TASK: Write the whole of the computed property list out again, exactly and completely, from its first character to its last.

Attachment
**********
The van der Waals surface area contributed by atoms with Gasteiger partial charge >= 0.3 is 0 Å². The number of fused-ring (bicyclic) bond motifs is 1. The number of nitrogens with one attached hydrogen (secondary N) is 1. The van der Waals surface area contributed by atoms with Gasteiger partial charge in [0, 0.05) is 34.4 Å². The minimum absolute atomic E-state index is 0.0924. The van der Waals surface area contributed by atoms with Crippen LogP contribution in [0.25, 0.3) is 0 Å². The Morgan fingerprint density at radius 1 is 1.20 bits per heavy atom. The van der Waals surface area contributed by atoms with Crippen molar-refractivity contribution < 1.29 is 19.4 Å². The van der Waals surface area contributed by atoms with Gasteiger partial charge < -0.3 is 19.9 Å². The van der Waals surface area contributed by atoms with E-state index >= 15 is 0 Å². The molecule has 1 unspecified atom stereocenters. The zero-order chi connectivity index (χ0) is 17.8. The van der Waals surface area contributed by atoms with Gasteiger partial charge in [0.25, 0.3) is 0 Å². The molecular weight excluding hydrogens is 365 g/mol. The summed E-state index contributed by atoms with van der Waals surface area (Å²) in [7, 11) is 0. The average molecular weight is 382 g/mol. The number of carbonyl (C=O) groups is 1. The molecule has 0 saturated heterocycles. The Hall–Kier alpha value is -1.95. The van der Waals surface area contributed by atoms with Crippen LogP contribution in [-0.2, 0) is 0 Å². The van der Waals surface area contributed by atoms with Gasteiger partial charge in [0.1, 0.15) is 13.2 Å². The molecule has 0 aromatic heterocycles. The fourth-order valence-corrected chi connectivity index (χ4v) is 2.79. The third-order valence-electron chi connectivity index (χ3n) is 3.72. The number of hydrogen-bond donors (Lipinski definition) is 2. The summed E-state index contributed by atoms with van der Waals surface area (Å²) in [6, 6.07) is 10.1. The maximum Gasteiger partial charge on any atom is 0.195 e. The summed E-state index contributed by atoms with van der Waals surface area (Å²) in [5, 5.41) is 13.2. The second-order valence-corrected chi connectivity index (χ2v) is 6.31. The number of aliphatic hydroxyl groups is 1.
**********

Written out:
The van der Waals surface area contributed by atoms with Gasteiger partial charge >= 0.3 is 0 Å². The number of fused-ring (bicyclic) bond motifs is 1. The number of nitrogens with one attached hydrogen (secondary N) is 1. The van der Waals surface area contributed by atoms with Gasteiger partial charge in [0, 0.05) is 34.4 Å². The minimum absolute atomic E-state index is 0.0924. The van der Waals surface area contributed by atoms with Crippen LogP contribution in [0.25, 0.3) is 0 Å². The Morgan fingerprint density at radius 1 is 1.20 bits per heavy atom. The van der Waals surface area contributed by atoms with Crippen molar-refractivity contribution < 1.29 is 19.4 Å². The van der Waals surface area contributed by atoms with Gasteiger partial charge < -0.3 is 19.9 Å². The van der Waals surface area contributed by atoms with E-state index >= 15 is 0 Å². The molecule has 1 unspecified atom stereocenters. The zero-order chi connectivity index (χ0) is 17.8. The van der Waals surface area contributed by atoms with Gasteiger partial charge in [0.25, 0.3) is 0 Å². The molecular weight excluding hydrogens is 365 g/mol. The summed E-state index contributed by atoms with van der Waals surface area (Å²) in [7, 11) is 0. The average molecular weight is 382 g/mol. The number of carbonyl (C=O) groups is 1. The molecule has 0 saturated heterocycles. The Hall–Kier alpha value is -1.95. The van der Waals surface area contributed by atoms with Crippen LogP contribution in [-0.2, 0) is 0 Å². The van der Waals surface area contributed by atoms with Gasteiger partial charge in [0.1, 0.15) is 13.2 Å². The molecule has 0 aromatic heterocycles. The fourth-order valence-corrected chi connectivity index (χ4v) is 2.79. The third-order valence-electron chi connectivity index (χ3n) is 3.72. The number of hydrogen-bond donors (Lipinski definition) is 2. The summed E-state index contributed by atoms with van der Waals surface area (Å²) in [6, 6.07) is 10.1. The maximum Gasteiger partial charge on any atom is 0.195 e. The summed E-state index contributed by atoms with van der Waals surface area (Å²) in [5, 5.41) is 13.2. The second-order valence-corrected chi connectivity index (χ2v) is 6.31. The number of aliphatic hydroxyl groups is 1.